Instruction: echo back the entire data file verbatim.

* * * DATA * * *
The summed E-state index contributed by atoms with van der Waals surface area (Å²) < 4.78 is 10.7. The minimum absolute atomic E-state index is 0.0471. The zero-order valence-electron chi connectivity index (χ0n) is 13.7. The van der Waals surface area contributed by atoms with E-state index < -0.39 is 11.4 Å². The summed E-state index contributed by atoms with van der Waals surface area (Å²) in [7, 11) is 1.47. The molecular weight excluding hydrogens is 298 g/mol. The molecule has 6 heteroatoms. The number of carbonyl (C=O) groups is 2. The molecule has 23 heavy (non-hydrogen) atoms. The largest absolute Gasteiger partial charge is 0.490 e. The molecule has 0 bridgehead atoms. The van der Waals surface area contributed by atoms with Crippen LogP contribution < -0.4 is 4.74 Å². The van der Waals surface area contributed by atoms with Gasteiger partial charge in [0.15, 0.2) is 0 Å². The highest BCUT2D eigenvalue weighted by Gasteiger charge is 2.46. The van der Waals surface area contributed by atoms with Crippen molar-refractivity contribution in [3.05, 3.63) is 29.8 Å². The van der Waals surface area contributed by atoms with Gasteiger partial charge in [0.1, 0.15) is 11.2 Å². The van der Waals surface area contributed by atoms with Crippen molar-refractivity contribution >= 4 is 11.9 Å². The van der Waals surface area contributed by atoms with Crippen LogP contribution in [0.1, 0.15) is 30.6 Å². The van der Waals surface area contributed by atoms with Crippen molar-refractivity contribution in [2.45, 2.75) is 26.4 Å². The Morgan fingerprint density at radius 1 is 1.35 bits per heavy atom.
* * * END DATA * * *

The summed E-state index contributed by atoms with van der Waals surface area (Å²) < 4.78 is 10.7. The minimum absolute atomic E-state index is 0.0471. The zero-order valence-electron chi connectivity index (χ0n) is 13.7. The van der Waals surface area contributed by atoms with E-state index < -0.39 is 11.4 Å². The summed E-state index contributed by atoms with van der Waals surface area (Å²) in [7, 11) is 1.47. The molecular weight excluding hydrogens is 298 g/mol. The molecule has 6 heteroatoms. The number of carbonyl (C=O) groups is 2. The molecule has 23 heavy (non-hydrogen) atoms. The largest absolute Gasteiger partial charge is 0.490 e. The molecule has 0 bridgehead atoms. The van der Waals surface area contributed by atoms with Crippen LogP contribution < -0.4 is 4.74 Å². The van der Waals surface area contributed by atoms with Gasteiger partial charge in [0.15, 0.2) is 0 Å². The highest BCUT2D eigenvalue weighted by Gasteiger charge is 2.46. The van der Waals surface area contributed by atoms with Crippen molar-refractivity contribution in [3.05, 3.63) is 29.8 Å². The van der Waals surface area contributed by atoms with Gasteiger partial charge in [0.1, 0.15) is 11.2 Å². The van der Waals surface area contributed by atoms with Crippen molar-refractivity contribution >= 4 is 11.9 Å². The van der Waals surface area contributed by atoms with Crippen LogP contribution in [0.1, 0.15) is 30.6 Å². The van der Waals surface area contributed by atoms with Crippen molar-refractivity contribution in [2.45, 2.75) is 26.4 Å². The Morgan fingerprint density at radius 1 is 1.35 bits per heavy atom.